Once Clark came back, he tried to bring a tighter focus on pure entertainment for the audience.
“The band has always had great players,” Clark continued in the DL Media release, “but what I bring to the table is the conviction that people want to be entertained; they don’t want a history lesson. We’re like a show band that plays New Orleans music: everything’s tight and there’s no down time to explain what we’re doing.”
“Sing, Sing, Sing/I Wanna Be Like You (Jungle Book)” really drives home the R&B band’s Zoot Suit clamor, from the boss percussive opening to the horns overlapping the funk with every intentional step, in the way a bayou funeral procession takes on a dreamy, tempestuous quality.
“Stevedore Stomp” really gives the people in the audience a chance to shake, rattle, roll, and swing if they want to. The horn players and the bassist are the movers and shakers in this big parade band piece, throwing up herbaceous notes into the air like confetti, celebrating nihilism with abandon.
Bassist Broome really got the crowd going with his Tom Waits/Louis Armstrong imitation on, “I Wish I Was In New Orleans,” one of several, crowd-pleasing vocal numbers in the live album. As much as this performance was an overly attenuated impersonation, he nailed the gritty nature of the “red beans and rice” Crescent City. His band mates did their part, playing just enough of the familiar Second Line to flesh out the party.
Bop-N-Jazz When Country Meets Dixie Review
Street Date 02/28/12
OakRidge Boys Meet the DUKES of Dixieland
Oak Ridge Boys Meet the Dukes of Dixieland
by Vernell Hackett
Cross-genre collaborations are nothing new, but few are as interesting as the upcoming album, 'When Country Meets Dixie,' which combines the talents of the Oak Ridge Boys and the Dukes of Dixieland brass band. Imagine a Dixieland band behind the country quartet's monster '80s hit, 'Elvira.' Or the big band sound of New Orleans jazz with trumpet, trombone, clarinet and sax backing the Oaks' gospel tunes.
"I don't think there is any way possible to sing or listen to Dixieland music without being happy," Duane Allen, the Oaks lead singer, tells The Boot. "The idea of working with the Dukes brought smiles to our faces because, even though we did not know exactly where it would wind up, we knew the journey would be fun."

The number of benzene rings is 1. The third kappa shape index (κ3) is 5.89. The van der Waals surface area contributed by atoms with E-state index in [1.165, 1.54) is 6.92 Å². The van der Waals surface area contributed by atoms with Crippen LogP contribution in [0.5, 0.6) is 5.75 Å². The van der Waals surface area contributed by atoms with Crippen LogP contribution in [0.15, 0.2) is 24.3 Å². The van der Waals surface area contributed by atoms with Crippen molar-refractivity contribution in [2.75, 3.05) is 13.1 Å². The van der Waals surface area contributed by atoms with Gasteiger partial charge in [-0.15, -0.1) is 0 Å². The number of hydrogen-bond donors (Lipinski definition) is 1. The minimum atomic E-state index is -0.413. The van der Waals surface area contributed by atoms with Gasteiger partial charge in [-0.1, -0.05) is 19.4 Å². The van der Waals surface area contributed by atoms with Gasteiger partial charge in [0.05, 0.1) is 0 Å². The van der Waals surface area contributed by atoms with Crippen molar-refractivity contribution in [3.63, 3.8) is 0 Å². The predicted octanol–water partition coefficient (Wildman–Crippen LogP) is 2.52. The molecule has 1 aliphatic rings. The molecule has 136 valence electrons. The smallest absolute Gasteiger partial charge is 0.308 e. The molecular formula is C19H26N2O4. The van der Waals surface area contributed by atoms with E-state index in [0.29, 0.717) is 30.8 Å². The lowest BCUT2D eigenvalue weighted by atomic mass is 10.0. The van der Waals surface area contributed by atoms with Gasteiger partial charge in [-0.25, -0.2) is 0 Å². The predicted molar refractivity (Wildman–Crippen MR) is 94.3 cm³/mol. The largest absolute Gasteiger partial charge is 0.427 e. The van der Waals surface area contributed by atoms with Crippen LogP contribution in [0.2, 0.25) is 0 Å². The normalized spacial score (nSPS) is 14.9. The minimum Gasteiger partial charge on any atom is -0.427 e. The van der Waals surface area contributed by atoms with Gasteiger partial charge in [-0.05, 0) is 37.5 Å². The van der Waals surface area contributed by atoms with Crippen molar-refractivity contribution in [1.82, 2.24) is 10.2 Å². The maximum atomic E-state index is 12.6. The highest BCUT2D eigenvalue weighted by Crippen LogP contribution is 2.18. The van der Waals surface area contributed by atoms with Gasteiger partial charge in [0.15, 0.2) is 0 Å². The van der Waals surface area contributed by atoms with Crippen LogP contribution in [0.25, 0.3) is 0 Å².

The recording was hatched by the two groups' managers, John Shoup and Jim Halsey. The idea sparked over dinner, and before dessert and coffee were served, a plan was formulated. In just a few short hours, the core outline for 'When Country Meets Dixie' was born. Finalizing the deal was just a matter of telling the Oaks and the Dukes the studio date, and bringing on veteran producer James Stroud to oversee the project.
"Initially, we wanted to have this little get-together to see if it worked musically," explains James, who has produced a list of country greats including Tim McGraw, Toby Keith and Chris Young. "We wanted to incorporate some of the sounds the Dukes brought from New Orleans and combine it with what the Oak Ridge Boys bring with their history and successes in gospel and country. The project wound up creating its own sound. The album is the result of two great American art forms colliding. It's the most unique thing that we may hear musically for a long time."
Meeting in a Nashville recording studio over a year ago, the Dukes and the Oak Ridge Boys combined their talents to record four songs together. Among them is a remake of the Oaks' 1981 smash, 'Elvira.' Combining the energy and sounds of Dixieland and the harmonies of the Oaks gave the 30-year-old song a funky ragtime groove. They also recorded a version of 'Little Talk With Jesus' that has the distinctive Oaks sound with a side of Dixieland thrown in. Another Oaks hit, 'Bobbie Sue,' takes on a rumba-boogie interpretation and the gospel classic, 'Unclouded Day' has an authentic New Orleans street beat.